I have a script that I want to run while a certain pin is high and exit once it goes low and restart when the pin goes high.

The solution I have currently implemented has the exit code in the main script. I have an interrupt setup and when the pin goes low it launches a secondary script and exits. The secondary script then waits for the pin to go high and then launches the main script before exiting. This creates a kind of infinite loop between the two.

Now this works, for a while (may be 2-3 iterations) but then my Raspberry Pi becomes unresponsive. I am currently accessing it via SSH (Putty/JuiceSSH). The SSH session stops responding and then I am forced to unplug/plug back in the system.

My guess is that this method is far from ideal and is causing a memory leak of sorts which leads to the pi shutting down. Now I haven't been able to test it (can I?!). I tried looking at the system logs around the time the pi crashes but cant see anything unusual.

I am really not even sure where the problem is let alone have a solution in mind! Any suggestions will be helpful!

PS: For context, the GPIO pin has a signal from the main power supply coming to it. Basically I want the main script to run when it is getting power from a charger and just idle when on battery. PPS: I am doing my programming in python. So, I am using popen to launch the main and secondary scripts from each other.


So I spent a while trying to figure this out today. I hooked up the RPi to my TV to see whats going on. At the time my SSH session was crashing the whole system is going haywire. It starts displaying garbage on the screen. I think I managed to get some logs around the time it crashes and I think the problem is somewhere here

Oct 20 10:07:34 raspberrypi kernel: [  678.920168] gpiomem-bcm2835 20200000.gpiomem: gpiomem device opened.
Oct 20 10:08:02 raspberrypi kernel: [  707.078654] gpiomem-bcm2835 20200000.gpiomem: gpiomem device opened.
Oct 20 10:08:02 raspberrypi kernel: [  707.515301] Bits 55-60 of /proc/PID/pagemap entries are about to stop being page-shift some time soon. See the linux/Documentation/vm/pagemap.txt for details.
Oct 20 10:08:10 raspberrypi kernel: [  715.085408] gpiomem-bcm2835 20200000.gpiomem: gpiomem device opened.
Oct 20 10:09:26 raspberrypi kernel: [  791.403799] gpiomem-bcm2835 20200000.gpiomem: gpiomem device opened.
Oct 20 10:09:46 raspberrypi kernel: [  811.613380] gpiomem-bcm2835 20200000.gpiomem: gpiomem device opened.

I can see the same thing in kern.log, syslog and messages.

Right now I am using the watchdog timer to reboot the RPi when it hangs suddenly. Here is the control script I am using

import RPi.GPIO as GPIO  
import subprocess
import commands
import time


GPIO.setup(22, GPIO.IN)

def start_stop_radio(channel):
    print 'here'
    print ('POWER = ',power_mode)
    if power_mode and ('radio' not in commands.getoutput('ps aux')):
        print 'Power  on + no radio'
        print 'Starting radio'
    elif (not power_mode) and ('radio' in commands.getoutput('ps aux')):
        print 'Power off + radio on'
        print 'Stopping radio'


    while True:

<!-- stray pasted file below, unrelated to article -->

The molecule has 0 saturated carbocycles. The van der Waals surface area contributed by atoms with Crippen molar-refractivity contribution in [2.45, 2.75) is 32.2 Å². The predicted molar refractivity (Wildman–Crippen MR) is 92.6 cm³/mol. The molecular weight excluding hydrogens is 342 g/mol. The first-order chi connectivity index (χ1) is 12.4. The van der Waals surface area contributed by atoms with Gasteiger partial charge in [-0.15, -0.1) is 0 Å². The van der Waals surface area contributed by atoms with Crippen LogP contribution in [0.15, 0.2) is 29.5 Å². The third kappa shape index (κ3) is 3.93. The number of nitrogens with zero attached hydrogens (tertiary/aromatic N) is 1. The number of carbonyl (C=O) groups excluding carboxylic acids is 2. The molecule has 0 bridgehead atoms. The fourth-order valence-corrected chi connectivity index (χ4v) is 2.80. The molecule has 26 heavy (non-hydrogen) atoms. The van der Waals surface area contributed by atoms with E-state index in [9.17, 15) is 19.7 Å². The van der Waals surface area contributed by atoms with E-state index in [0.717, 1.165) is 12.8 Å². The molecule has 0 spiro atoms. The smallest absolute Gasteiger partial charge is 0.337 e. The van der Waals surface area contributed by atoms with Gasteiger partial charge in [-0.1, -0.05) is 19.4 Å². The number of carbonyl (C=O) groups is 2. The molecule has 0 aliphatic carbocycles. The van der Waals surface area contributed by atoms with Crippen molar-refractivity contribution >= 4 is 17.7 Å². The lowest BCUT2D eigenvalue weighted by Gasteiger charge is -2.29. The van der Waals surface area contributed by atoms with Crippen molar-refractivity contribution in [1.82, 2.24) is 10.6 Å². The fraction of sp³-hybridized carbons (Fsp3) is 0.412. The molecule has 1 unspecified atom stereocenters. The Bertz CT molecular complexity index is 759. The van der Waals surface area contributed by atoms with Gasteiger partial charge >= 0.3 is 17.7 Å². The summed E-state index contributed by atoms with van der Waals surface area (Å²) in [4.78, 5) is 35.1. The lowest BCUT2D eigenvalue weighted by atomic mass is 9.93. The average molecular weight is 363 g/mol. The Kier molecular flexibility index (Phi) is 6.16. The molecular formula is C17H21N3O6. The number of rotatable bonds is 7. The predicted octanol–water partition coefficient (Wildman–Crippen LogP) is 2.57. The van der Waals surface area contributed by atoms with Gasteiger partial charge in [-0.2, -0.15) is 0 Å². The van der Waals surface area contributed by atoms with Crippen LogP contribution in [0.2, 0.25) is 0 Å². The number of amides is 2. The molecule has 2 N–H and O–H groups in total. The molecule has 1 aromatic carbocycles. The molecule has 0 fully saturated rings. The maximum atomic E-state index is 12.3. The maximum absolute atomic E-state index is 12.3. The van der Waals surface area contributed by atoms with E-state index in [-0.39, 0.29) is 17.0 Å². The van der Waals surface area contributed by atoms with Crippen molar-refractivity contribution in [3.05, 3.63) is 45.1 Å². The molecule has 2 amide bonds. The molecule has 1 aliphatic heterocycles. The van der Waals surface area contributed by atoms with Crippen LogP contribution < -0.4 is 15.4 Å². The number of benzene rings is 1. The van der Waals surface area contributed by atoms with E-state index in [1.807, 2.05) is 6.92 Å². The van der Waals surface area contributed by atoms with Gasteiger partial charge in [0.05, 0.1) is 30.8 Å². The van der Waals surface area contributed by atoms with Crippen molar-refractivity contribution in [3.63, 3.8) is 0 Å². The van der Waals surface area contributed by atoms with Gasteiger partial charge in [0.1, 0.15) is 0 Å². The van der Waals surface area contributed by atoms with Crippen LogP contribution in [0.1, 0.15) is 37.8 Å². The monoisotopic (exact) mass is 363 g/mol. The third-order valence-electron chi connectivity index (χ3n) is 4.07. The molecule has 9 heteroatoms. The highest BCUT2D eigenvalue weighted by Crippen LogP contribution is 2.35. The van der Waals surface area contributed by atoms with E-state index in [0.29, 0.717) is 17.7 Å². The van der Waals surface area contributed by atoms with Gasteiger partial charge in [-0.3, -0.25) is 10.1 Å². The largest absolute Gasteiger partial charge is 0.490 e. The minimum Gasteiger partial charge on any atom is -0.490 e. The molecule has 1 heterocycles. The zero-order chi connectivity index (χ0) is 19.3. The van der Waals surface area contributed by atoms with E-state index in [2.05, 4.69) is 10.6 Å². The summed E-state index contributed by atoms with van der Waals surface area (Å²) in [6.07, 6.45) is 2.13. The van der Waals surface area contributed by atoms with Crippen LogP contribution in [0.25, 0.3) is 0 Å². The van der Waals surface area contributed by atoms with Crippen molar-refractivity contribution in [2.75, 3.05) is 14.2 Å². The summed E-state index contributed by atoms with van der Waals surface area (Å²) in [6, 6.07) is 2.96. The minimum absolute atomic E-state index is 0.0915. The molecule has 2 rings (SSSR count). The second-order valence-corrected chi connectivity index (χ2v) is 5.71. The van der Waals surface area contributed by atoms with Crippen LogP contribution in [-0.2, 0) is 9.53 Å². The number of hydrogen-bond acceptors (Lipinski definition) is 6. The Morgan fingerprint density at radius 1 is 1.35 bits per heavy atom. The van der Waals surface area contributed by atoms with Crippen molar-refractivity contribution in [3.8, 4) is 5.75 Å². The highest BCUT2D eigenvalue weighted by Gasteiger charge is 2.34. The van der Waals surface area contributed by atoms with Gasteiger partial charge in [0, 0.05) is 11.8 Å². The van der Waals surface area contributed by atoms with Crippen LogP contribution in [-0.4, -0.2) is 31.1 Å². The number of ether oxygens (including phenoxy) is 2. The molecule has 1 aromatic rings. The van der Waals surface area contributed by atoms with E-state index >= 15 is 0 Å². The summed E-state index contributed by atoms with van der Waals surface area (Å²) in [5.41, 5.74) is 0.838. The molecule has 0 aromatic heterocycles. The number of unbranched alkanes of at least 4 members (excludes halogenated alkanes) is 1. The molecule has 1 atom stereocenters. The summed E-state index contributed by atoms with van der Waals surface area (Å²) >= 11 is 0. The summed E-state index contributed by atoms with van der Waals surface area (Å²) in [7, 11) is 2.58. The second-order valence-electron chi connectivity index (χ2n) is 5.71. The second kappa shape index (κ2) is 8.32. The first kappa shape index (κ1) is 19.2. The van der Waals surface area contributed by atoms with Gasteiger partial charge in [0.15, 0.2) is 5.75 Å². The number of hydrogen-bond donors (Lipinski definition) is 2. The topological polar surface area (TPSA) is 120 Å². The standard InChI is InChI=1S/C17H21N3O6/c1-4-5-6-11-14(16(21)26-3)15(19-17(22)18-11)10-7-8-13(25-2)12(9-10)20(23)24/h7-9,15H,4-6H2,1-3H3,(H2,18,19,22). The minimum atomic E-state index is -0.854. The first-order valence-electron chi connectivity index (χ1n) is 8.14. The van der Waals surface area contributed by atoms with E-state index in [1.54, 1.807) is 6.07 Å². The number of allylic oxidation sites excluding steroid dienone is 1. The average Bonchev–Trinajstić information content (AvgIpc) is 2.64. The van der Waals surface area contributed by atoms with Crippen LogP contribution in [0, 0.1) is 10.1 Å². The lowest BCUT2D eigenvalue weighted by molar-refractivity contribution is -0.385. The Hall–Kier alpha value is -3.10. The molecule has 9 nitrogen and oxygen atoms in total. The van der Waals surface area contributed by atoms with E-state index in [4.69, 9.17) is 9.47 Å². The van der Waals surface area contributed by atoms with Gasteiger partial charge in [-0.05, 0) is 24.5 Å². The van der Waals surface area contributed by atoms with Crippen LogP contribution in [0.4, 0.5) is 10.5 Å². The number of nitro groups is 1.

except KeyboardInterrupt:  
    GPIO.cleanup()       # clean up GPIO on CTRL+C exit  

The main script is kind of big but if people think it may be helpful I can post that too.

  • 1
    I would guess the pigpio daemon might have facilities for this kind of task, but I can't say for sure. What you are doing right now doesn't sound that bad in outline, but there is no way anyone can tell you what is wrong with the details unless you include the details. Think: If someone else described this problem to you, what would you want to look at in order to help them with it?
    – goldilocks
    Oct 19, 2015 at 14:01
  • @goldilocks Strangely enough this is something I built into scripts. They have the wait and sys commands which would do what the questioner wants. Scripts are at the level of the programmable calculators of old. They can be very powereful, but to use that power needs some programming experience.
    – joan
    Oct 19, 2015 at 18:09
  • @joan Wow, that is really nice -- I had no idea. All I've really done is I2C stuff, so I haven't made much use of any of the low level libs. But I have some piezos I've been meaning to fiddle with and I want to do some servo stuff soon, being able to experiment that way will be a pleasure :)
    – goldilocks
    Oct 19, 2015 at 23:58
  • I edited the original post with some code and error logs. @goldilocks: I tried to update more details. I can include the rest of the code to if people think it might be helpful! @joan I have been trying to figure out how I can use what you mentioned! I was trying to use pigs proc <myscript.py> but couldnt get it to work properly.
    – cga007
    Oct 20, 2015 at 10:39
  • The first thing that leaps out to me is the busy loop at the end. That's crazy. It's going to completely hog 1 processor constantly for literally nothing (which is a very serious problem if this is not a Pi 2). You should replace pass with time.sleep(1). If it is a Pi 2, that's still not your problem, though. If you are monitoring this, you should watch htop (apt-get install htop first) to see if anything else weird is up, mem, cpu usage, or process spawning wise. The message about "Bits 55-60" in the pagemap is probably not a direct indication of a problem.
    – goldilocks
    Oct 20, 2015 at 12:45

1 Answer 1


You need some kind of daemon for this: export the pin with interrupt, poll(2) on the pin and fork(2)/exec(3) the script when the pin go high and kill(2) it when the pin go low. Most of the time your daemon will be blocked by poll(2) so it will not hog CPU at all.

  • Its kind of what I am trying. Kindly take a look at my code that I posted.
    – cga007
    Oct 20, 2015 at 10:45

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